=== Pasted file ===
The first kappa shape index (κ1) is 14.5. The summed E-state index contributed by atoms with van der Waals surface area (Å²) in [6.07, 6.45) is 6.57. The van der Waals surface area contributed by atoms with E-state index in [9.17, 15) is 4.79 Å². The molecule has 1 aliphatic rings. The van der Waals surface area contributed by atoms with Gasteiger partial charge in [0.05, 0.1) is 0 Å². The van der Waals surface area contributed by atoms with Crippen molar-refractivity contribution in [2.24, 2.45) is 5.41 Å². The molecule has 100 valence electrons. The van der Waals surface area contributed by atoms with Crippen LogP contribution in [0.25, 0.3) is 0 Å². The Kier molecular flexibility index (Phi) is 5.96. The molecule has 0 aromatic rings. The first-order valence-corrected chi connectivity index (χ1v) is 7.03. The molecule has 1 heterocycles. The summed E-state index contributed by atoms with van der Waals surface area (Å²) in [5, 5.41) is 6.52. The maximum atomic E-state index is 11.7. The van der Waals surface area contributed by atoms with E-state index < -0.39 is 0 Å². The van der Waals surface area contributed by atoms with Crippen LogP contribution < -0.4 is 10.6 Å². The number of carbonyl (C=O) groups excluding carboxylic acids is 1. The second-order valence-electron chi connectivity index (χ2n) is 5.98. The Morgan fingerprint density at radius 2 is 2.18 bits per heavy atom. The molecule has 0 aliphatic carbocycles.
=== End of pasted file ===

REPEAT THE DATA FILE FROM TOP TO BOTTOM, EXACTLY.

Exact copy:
The first kappa shape index (κ1) is 14.5. The summed E-state index contributed by atoms with van der Waals surface area (Å²) in [6.07, 6.45) is 6.57. The van der Waals surface area contributed by atoms with E-state index in [9.17, 15) is 4.79 Å². The molecule has 1 aliphatic rings. The van der Waals surface area contributed by atoms with Gasteiger partial charge in [0.05, 0.1) is 0 Å². The van der Waals surface area contributed by atoms with Crippen molar-refractivity contribution in [2.24, 2.45) is 5.41 Å². The molecule has 100 valence electrons. The van der Waals surface area contributed by atoms with Crippen LogP contribution in [0.25, 0.3) is 0 Å². The Kier molecular flexibility index (Phi) is 5.96. The molecule has 0 aromatic rings. The first-order valence-corrected chi connectivity index (χ1v) is 7.03. The molecule has 1 heterocycles. The summed E-state index contributed by atoms with van der Waals surface area (Å²) in [5, 5.41) is 6.52. The maximum atomic E-state index is 11.7. The van der Waals surface area contributed by atoms with E-state index < -0.39 is 0 Å². The van der Waals surface area contributed by atoms with Crippen LogP contribution < -0.4 is 10.6 Å². The number of carbonyl (C=O) groups excluding carboxylic acids is 1. The second-order valence-electron chi connectivity index (χ2n) is 5.98. The Morgan fingerprint density at radius 2 is 2.18 bits per heavy atom. The molecule has 0 aliphatic carbocycles.